H. G. Wells Classic Collection II
H. G. Wells Classic Collection II is a beautiful hardback omnibus collection of Wells’ four novels: In the Days of the Comet, Men Like Gods, The Sleeper Awakes, and The War in the Air.
From the promotional synopsis:
In the Days of the Comet is a 1906 story in which the vapors of a comet bring about a profound and lasting transformation in the attitudes and perspectives of humankind. The 1923 novel Men Like Gods features a journalist who finds himself in a utopian parallel universe, and as the utopian attitudes begin to have their effect on him, he finds that he and his fellow travelers may be having their own effect upon the utopia. The 1910 dystopian tale The Sleeper Awakes centers on a man who sleeps for 203 years, waking up in a completely transformed London, where he has become the richest man in the world. Lastly, The War in the Air, from 1907, is notable for its prophetic ideas, images, and concepts, in particular the use of the aircraft for the purpose of warfare and the coming of World War I.
This collection is another fantastic gathering of Wells’ science fiction works that fans of the author should enjoy. These are not his most popular works (see Collection I for those), so I wasn’t as familiar with them. In the Days of the Comet and The War in the Air contain more of Wells’ political ideas than the feel of science fiction. Though, Men Like Gods deal with a parallel universe, and The Sleeper Awakes gives a futuristic view of London. Wells’ writing flows well and makes for easy reading for all ages. And of course, his creativity is inspiring whether you’re a science fiction fan or not.
Pure by Julianna Baggott
In the years following the apocalypse, Pressia lives with her grandfather in a former barbershop. Pressia dreams of life before, because her current reality is filled with horrors. During the Detonations, everyone outside of the Dome was either killed or left horribly scarred and mutated, fused with whatever was nearby. Pressia has reached the age where she is required to join the military, but she decides to face the unknown and flee instead. Meanwhile, inside the Dome, people are whole and trained to be the best they can be. Yet Partridge is not happy. He constantly thinks of his mother who was left outside the Dome during the Detonations. And when Partridge receives a clue that his mother may still be alive, he’ll risk the shelter of the Dome for the dangers of the Outside.
Pressia is a sympathetic girl who, despite her creepy disfigurement of a doll fused to her hand, quickly becomes captivating. Partridge is naïve, but it’s easy to get caught up in his story as well. The massive worldbuilding of this dystopian scene is both disturbing and imaginative. The setting is dark and intense. Full of adventure, suspense, mystery, and a bit of romance – Pure is a much darker young adult, dystopia than others. With an incredibly climactic and dramatic escalation of startling events, this original and gritty story has a satisfying ending that will leave readers wanting more.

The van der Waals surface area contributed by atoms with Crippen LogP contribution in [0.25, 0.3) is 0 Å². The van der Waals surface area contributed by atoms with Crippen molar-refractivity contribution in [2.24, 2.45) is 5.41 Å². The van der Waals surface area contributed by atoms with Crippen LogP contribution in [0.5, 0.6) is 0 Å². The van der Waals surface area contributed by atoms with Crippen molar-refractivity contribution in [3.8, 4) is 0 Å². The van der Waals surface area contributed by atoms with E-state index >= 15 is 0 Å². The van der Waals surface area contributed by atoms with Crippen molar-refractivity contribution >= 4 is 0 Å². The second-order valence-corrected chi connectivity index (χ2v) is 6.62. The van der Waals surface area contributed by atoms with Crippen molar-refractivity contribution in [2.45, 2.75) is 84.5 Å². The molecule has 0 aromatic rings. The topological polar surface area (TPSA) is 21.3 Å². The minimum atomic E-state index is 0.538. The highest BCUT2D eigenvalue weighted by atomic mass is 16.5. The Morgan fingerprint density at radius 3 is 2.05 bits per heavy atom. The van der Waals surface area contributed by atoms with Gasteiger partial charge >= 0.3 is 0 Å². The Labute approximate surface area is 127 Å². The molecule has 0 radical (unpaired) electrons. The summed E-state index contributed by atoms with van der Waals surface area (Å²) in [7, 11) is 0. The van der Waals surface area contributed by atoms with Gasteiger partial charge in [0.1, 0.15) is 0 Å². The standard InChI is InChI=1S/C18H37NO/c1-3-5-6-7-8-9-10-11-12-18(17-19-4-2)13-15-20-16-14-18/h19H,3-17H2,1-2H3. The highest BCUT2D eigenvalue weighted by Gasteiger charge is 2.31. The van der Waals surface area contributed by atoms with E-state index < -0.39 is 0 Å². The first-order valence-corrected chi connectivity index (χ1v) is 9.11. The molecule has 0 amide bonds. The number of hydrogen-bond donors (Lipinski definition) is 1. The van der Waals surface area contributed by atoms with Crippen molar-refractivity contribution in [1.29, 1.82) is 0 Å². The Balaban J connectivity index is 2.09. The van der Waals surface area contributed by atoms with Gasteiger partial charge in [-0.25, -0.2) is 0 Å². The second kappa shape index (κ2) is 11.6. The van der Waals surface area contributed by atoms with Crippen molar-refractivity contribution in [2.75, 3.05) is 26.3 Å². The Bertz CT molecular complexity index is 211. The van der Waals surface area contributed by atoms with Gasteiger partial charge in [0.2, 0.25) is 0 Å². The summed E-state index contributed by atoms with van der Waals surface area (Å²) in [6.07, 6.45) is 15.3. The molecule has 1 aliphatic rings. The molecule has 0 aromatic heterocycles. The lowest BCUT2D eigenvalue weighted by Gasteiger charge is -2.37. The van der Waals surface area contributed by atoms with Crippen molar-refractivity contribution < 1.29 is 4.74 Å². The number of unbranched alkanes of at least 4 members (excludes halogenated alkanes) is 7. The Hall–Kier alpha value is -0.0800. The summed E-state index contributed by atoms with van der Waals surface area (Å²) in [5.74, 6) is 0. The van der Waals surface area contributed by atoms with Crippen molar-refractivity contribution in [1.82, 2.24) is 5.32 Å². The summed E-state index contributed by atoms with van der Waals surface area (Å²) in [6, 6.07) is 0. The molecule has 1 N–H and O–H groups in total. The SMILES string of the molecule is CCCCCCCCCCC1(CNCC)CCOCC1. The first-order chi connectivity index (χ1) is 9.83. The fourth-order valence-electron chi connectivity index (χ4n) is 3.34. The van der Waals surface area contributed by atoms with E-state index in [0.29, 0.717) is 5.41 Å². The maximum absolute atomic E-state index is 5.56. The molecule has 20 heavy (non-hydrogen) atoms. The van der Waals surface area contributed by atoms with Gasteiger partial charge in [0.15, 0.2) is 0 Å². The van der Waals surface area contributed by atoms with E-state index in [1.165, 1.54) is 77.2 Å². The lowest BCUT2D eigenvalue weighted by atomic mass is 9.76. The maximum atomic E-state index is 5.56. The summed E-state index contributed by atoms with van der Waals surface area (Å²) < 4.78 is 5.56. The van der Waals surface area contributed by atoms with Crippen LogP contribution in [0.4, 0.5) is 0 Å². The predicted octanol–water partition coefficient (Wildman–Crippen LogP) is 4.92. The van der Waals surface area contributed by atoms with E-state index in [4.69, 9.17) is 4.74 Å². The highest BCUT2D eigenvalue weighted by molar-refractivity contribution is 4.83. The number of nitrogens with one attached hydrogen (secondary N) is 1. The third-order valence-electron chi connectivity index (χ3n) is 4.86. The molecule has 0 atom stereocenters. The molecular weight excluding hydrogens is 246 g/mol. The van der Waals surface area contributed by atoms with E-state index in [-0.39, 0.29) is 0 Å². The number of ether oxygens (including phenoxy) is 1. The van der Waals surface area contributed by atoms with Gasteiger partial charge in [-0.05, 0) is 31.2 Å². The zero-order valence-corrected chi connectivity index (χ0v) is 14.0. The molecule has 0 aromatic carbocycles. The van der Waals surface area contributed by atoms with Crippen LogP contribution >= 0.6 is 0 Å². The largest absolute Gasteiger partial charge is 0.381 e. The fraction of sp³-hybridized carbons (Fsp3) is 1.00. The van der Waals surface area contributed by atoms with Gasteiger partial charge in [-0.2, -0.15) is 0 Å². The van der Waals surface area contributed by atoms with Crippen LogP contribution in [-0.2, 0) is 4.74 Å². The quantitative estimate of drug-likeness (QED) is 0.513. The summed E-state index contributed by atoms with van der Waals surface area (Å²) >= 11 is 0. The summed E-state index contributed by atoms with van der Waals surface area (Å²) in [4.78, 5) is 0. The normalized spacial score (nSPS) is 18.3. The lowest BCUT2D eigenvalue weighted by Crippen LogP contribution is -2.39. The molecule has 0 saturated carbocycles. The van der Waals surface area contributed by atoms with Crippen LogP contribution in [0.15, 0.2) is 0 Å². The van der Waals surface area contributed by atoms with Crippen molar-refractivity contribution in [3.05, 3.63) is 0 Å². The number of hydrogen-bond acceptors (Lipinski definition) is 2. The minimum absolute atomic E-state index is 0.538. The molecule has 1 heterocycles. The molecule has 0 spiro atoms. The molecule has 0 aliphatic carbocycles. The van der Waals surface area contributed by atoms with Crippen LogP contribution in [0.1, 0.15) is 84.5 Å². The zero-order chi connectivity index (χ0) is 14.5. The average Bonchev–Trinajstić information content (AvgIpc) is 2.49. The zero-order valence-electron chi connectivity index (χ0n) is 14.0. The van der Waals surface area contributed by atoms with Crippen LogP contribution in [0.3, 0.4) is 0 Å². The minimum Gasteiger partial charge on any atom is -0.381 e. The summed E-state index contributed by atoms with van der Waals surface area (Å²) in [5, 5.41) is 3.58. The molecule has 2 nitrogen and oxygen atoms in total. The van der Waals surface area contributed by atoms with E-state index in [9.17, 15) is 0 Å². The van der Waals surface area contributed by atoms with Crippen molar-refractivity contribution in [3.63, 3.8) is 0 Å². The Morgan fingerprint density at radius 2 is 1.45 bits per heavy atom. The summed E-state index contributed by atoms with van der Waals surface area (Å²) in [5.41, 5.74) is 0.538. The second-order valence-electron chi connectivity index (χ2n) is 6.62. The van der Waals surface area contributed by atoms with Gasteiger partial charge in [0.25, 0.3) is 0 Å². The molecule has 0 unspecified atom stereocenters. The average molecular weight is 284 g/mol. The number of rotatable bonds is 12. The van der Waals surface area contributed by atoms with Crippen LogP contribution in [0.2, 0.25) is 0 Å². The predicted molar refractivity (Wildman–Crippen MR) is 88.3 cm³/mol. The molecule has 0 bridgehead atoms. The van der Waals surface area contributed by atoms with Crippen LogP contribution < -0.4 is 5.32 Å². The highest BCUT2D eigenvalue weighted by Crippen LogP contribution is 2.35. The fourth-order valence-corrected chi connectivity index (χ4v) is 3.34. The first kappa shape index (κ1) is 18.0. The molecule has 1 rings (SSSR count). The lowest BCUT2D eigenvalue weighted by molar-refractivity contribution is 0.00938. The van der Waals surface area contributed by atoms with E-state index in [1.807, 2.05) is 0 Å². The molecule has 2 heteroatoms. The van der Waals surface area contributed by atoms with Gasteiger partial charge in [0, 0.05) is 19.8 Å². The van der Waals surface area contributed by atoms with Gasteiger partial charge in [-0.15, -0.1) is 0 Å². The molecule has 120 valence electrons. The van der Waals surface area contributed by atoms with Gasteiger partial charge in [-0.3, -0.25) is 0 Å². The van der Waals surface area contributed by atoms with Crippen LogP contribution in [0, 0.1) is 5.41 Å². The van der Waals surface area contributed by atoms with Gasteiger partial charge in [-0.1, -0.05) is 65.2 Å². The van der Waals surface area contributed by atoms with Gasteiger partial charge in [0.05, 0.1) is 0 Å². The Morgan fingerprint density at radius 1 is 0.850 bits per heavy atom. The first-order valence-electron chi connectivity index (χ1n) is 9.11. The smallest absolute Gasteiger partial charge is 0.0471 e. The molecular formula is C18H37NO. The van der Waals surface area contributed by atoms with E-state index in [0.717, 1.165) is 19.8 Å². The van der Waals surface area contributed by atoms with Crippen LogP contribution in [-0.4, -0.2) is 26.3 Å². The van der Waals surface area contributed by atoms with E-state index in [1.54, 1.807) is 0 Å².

Tribulations by Ken Shufeldt
Fleeing the destruction of Earth by an asteroid, the remaining survivors are aboard starships searching for a new planet to inhabit. Billy and Linda West are the genius couple responsible for the ships and saving those they could. In attempt to improve their chances, Billy has an idea for light-speed travel. But accident occurs, leaving the Genesis stranded from the rest of the fleet but near a livable planet. But the planet is already inhabited by two kingdoms at odds. The Wests and the rest of the Genesis’ crew must find a way to survive, as history may repeat itself again as a looming meteor is headed for this new planet.
Tribulations is the sequel to Genesis, which I have not read. Thankfully, there is an intro that summarizes everything that happened in Genesis. And I was able to easily catch up. Shufeldt’s dark future follows the remains of humanity on a wagon train to the stars. The Wests are the protagonists of the story, unique human/alien hybrids with special gifts besides their genius intellects.
I was hooked on the story as soon as they landed on the alien planet. The inhabitants are oddly human-like, with cultures that mirror ancient ones from Earth. These fascinating cultures, with little technology and too much superstition, are brutal with a thirst for revenge. And this time, humanity are the alien invaders – albeit somewhat peaceful invaders. The only thing that gave me pause was Shufeldt’s choppy style when it comes to the passing of time. Days, weeks, months, would pass in briefs mentions that didn’t seem to flow very well. Yet it was convenient to move the story along. Otherwise, I thoroughly enjoyed this science fiction adventure and found it completely enthralling. Complex and full of adventure, action, and suspense – I will definitely be following this series.
Alienation by Jon S. Lewis
Sixteen-year-old Colt McAlister is joining the CHAOS Military Academy, following in his grandfather’s footsteps and already making a name for himself as a hero for Earth. Colt and his friends Oz and Danielle will be trained to better fight off the looming invasion of the Thule, shapeshifting aliens that are seemingly unstoppable. Unsure who to trust, Colt learns about a secret in his past and a Thule assassin that seems to want Colt dead.
Following the events in Invasion, Colt has learned about a dark conspiracy. He’s also dealing with infatuation for a girl, while dealing with the CHAOS Academy and attacks on his life. But thankfully, the teenage angst takes a backseat to the action and adventure. Lewis’ futuristic world has many fun gadgets, advanced technology, and incredible aliens. Even though the story follows Colt almost exclusively, I would love to see future installments delve more into the Thule and their background and motivations. Right now, they’re still too much of a mystery and just The Big, Evil Aliens.
With plenty of danger, intrigue, and suspense – young science fiction fans should enjoy this fast-paced adventure. Though, reading the first novel, Invasion, is a must to get background on Colt and the Thule. I think I enjoyed Alienation as much as the first, if not more. Non-stop, action-packed thrills and excitement made it impossible to put down. And while there’s a satisfying ending, there is a mild cliffhanger that left me wanting more.